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405 IGSF4: A Novel Candidate Gene for Venous Thrombosis

Oral and Poster Abstracts
Oral Session: Pathophysiology of Thrombosis I
Monday, December 8, 2008: 11:30 AM
3006-3008 - West (Moscone Center)

Edwin Bovill, MD1, Irene D Bezemer, M.S.2*, Sandra J Hasstedt, Ph.D3*, Peter w Callas, Ph.D.4*, Robert P. Hebbel, MD5 and Frits Rosendaal, MD, PhD6

1University of Vermont, Burlington, VT
2Deaprtment of Clinical Epidemiology, Leiden University Medical Center, Leiden, Netherlands
3Human Genetics, University of Utah, Salt Lake City, UT
4Biostatistics, University of Vermont, Burlington, VT
5University of Minnesota, Minneapolis, MN
6Clinical Epidemiology, Leiden Univ. Med. Center, Leiden, Netherlands

Through a combination of genotyping and resequencing we have identified 3 SNPs (rs17564430, rs3802858 and rs6589488) in a venous thrombosis (VT) susceptibility gene encoding Immunoglobulin Superfamily 4 (IGSF4), that interacts with protein C (PC) deficiency (3363InsC) in a large thrombophilic kindred (n=516).   The IGSF4 gene is located on chromosome 11q23. To verify the association with VT and to estimate the joint effect with PC deficiency, we genotyped the 3 SNPs in the 450 available kindred members, of whom 40 (32 PC deficient) had experienced VT. For each SNP we estimated the odds ratio (OR) and 95% confidence interval (CI95) for VT, adjusting for age and sex. Because earlier linkage analyses and SNP genotyping had suggested a dominant effect of the gene, we calculated the OR for carriers compared to non-carriers. Two of 3 SNPs in IGSF4 remained associated with VT. Carriers of the rs6589488 minor allele had a more than 10-fold increased risk of VT (OR 10.2, CI95 7.8-13.4), compared to those homozygous for the major allele. The effect was more pronounced in PC deficient family members (OR 17.0, CI95 13.5-21.4). PC deficient carriers of the rs3802858 minor allele had about 5-fold increased risk of VT (OR 4.7 CI95 2.2-10.0). We designed a replication study of these findings in the Leiden Thrombophilia Study (LETS) comprised of 471 VT patients and 471 control subjects. The 2 original and 11 additional SNPs were selected based on linkage disequilibrium (LD) in the locus surrounding the 2 SNPs associated with VT in the family. None of the SNPs was associated with VT across the whole LETS population. However, we observed a potential synergistic effect between some of these SNPs and the factor V Leiden (FVL) mutation, suggesting interaction with the PC system. For example, rs658948 major allele homozygotes who carry FVL have an 11–fold increased risk of VT (OR 11.2, CI95 5.1-24.3) compared to minor allele carriers who do not carry FVL. This is a 3-fold increase (CI95 0.9-9.9) over the VT risk associated with FVL alone. In LETS we took rs6589488 minor allele carriers as reference since the major allele was the higher risk allele. This is opposite of what we observed in the family. Apart from refuting associations, reverse associations in different populations might be true but caused by variation in LD patterns between the rs6589488 and other or true causal variants (Lin et al, Am. J. Hum. Genet. 80:531-8, 2007).  Potential interactions between IGSF4 and the PC system in VT seem likely based on their functions. Activated protein C (APC) has important anticoagulant, anti-inflammatory and cytoprotective effects. The APC cytoprotective effect is characterized by reduction in endothelial permeability through stabilization of the endothelial cytoskeleton. This effect is mediated by protease activated receptor-1 and the sphingosine 1 phosphate receptor, S1P1, activation by APC bound to the endothelial cell PC receptor (APC-EPCR). The endothelial barrier protective effect likely improves endothelial thromboresistance. For example, exposure of endothelial cells to thrombin leads to transcellular actin stress fiber formation and cellular contraction with the formation of paracellular gaps. These gaps potentially expose plasma to subcellular tissue factor. This effect can be reversed by APC-EPCR which attenuates stress fiber formation and augments the cortical actin ring. (Finigan et al. J Biol Chem. 280:17286-93, 2005; Bae et al. Thromb Haemost. 100:101-9, 2008). IGSF4 is an immunoglobulin superfamily cell adhesion molecule with a well described role in basolateral cell-cell adhesion of pulmonary epithelial cells. We have demonstrated that IGSF4 is expressed in endothelial cells and has somewhat diminished expression in endothelial cells cultured from PC deficient kindred members compared to controls. It is likely that IGSF4 supports basolateral endothelial cell-cell adhesion. We hypothesize that a variant form or decreased expression of IGSF4, interacting with PC deficiency, impairs APC mediated endothelial barrier protection in response to thrombogenic stimuli and thus increases the risk of VT in this thrombophilic kindred.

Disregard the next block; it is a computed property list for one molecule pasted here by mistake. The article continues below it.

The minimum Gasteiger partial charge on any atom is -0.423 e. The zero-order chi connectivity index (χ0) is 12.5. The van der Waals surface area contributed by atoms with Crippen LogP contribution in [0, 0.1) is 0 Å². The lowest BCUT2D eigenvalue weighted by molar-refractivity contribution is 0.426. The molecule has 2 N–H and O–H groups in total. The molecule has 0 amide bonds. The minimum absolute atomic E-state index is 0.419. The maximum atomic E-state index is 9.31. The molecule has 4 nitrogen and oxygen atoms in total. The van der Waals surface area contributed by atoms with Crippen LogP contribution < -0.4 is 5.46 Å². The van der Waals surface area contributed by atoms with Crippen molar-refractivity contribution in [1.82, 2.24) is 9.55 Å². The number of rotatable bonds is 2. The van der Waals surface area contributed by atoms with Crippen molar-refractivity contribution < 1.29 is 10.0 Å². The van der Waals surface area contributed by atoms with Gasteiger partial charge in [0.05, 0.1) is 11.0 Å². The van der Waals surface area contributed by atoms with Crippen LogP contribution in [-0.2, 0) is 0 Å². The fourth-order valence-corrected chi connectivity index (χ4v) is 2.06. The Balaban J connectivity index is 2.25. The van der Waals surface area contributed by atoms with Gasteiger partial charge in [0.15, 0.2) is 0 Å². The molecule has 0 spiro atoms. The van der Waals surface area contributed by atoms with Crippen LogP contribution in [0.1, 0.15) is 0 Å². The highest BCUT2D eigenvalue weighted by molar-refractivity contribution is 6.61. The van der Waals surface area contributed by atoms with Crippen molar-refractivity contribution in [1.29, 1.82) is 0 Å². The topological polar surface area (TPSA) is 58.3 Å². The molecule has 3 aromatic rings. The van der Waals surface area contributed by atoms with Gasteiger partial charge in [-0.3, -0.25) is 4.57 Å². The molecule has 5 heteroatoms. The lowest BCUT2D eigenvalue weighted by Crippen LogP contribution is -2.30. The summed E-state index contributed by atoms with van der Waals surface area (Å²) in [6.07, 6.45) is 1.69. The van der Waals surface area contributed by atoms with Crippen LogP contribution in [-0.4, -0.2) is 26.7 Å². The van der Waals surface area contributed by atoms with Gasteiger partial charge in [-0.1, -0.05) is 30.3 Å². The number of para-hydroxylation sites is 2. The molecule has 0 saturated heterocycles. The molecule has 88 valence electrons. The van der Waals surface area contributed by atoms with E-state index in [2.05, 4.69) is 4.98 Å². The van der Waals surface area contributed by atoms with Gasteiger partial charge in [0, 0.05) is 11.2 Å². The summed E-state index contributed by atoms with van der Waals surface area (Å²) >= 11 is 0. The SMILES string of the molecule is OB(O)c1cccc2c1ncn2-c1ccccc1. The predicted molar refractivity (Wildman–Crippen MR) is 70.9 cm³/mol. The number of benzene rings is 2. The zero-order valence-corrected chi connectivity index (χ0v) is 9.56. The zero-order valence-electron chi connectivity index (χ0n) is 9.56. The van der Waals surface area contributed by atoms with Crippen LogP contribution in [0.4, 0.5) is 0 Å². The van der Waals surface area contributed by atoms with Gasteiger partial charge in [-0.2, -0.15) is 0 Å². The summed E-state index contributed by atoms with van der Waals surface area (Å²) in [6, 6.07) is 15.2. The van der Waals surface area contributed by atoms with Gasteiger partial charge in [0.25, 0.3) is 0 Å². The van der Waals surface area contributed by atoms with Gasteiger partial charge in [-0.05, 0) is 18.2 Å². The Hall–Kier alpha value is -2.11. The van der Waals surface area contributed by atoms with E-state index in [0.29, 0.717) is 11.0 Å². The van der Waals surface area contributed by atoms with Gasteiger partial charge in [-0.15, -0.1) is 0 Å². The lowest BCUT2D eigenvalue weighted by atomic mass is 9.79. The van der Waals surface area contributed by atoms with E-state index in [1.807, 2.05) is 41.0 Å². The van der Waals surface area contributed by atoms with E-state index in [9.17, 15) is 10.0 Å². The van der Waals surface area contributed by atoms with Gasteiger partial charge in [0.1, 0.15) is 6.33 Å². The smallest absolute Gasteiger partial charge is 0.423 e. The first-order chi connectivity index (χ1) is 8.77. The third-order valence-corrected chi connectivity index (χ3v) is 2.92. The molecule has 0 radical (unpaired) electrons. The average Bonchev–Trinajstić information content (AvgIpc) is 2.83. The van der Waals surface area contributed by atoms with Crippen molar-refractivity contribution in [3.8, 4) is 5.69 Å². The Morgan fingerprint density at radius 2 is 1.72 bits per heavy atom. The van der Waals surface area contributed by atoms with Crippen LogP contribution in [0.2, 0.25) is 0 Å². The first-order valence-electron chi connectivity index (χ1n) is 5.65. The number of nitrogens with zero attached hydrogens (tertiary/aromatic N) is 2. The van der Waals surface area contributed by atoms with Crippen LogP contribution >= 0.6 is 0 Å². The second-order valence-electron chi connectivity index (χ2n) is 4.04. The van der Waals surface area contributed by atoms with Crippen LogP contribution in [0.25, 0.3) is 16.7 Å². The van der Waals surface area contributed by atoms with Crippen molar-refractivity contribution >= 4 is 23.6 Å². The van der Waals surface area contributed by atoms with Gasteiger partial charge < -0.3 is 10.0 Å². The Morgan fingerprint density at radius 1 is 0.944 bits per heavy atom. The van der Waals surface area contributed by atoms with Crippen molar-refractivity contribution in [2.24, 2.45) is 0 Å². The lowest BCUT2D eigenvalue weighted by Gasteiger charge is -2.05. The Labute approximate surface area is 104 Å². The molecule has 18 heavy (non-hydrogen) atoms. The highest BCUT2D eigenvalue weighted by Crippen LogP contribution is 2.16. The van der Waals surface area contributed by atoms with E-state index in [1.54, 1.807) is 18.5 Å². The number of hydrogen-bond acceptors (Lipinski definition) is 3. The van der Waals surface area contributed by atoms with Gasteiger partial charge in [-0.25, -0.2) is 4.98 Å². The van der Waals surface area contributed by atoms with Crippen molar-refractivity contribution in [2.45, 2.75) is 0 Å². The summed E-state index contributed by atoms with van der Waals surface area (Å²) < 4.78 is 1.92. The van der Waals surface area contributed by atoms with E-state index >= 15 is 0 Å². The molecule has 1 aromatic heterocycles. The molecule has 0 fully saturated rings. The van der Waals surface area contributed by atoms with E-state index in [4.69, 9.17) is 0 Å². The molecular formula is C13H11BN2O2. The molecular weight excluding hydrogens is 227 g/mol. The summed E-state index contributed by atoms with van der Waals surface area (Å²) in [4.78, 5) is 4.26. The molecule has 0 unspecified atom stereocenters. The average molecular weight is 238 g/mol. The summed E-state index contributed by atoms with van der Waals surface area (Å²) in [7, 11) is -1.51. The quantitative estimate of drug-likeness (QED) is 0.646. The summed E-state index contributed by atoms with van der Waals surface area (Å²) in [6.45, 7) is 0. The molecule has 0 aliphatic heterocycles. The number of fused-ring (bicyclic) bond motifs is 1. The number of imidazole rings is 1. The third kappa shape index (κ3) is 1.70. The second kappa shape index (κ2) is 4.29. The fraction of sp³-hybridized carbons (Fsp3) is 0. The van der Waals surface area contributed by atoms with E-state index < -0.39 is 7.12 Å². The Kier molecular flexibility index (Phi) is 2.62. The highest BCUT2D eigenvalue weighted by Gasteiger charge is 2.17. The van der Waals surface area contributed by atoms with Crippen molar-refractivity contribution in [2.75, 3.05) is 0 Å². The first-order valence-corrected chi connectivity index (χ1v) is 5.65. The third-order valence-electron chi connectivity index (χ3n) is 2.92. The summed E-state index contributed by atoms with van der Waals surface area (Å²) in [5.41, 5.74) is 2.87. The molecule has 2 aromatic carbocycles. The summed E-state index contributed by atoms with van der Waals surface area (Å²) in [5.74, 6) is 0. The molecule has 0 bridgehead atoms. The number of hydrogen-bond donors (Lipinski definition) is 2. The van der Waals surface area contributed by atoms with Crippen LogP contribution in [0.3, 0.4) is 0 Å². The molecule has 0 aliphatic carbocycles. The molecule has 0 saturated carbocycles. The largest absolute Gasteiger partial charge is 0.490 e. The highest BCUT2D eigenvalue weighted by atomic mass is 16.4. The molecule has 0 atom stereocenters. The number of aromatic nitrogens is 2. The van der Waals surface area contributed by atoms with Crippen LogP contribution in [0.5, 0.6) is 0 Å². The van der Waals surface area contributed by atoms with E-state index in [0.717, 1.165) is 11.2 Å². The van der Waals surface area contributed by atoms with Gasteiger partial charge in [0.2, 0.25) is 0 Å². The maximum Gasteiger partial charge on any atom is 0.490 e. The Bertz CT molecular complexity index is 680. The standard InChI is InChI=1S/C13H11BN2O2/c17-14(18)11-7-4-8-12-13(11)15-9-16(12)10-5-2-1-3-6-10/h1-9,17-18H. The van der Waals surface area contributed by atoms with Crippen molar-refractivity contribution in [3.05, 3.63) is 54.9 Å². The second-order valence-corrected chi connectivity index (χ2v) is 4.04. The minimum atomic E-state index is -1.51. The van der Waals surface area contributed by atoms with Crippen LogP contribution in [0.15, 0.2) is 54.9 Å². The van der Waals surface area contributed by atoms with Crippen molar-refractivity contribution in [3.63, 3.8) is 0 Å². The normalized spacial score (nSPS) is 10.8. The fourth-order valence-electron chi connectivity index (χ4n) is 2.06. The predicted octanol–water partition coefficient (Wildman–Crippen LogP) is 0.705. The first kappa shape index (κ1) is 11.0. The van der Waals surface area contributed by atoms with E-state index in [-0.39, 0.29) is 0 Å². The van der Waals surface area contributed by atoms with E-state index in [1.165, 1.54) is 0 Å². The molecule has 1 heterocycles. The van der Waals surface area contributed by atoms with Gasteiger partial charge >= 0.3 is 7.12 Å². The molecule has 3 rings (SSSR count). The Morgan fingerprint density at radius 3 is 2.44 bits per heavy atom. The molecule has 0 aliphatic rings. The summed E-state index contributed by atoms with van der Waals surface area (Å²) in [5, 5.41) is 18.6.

Disclosures: Bovill: Haematologic Technolgies Inc.: Equity Ownership.

*signifies non-member of ASH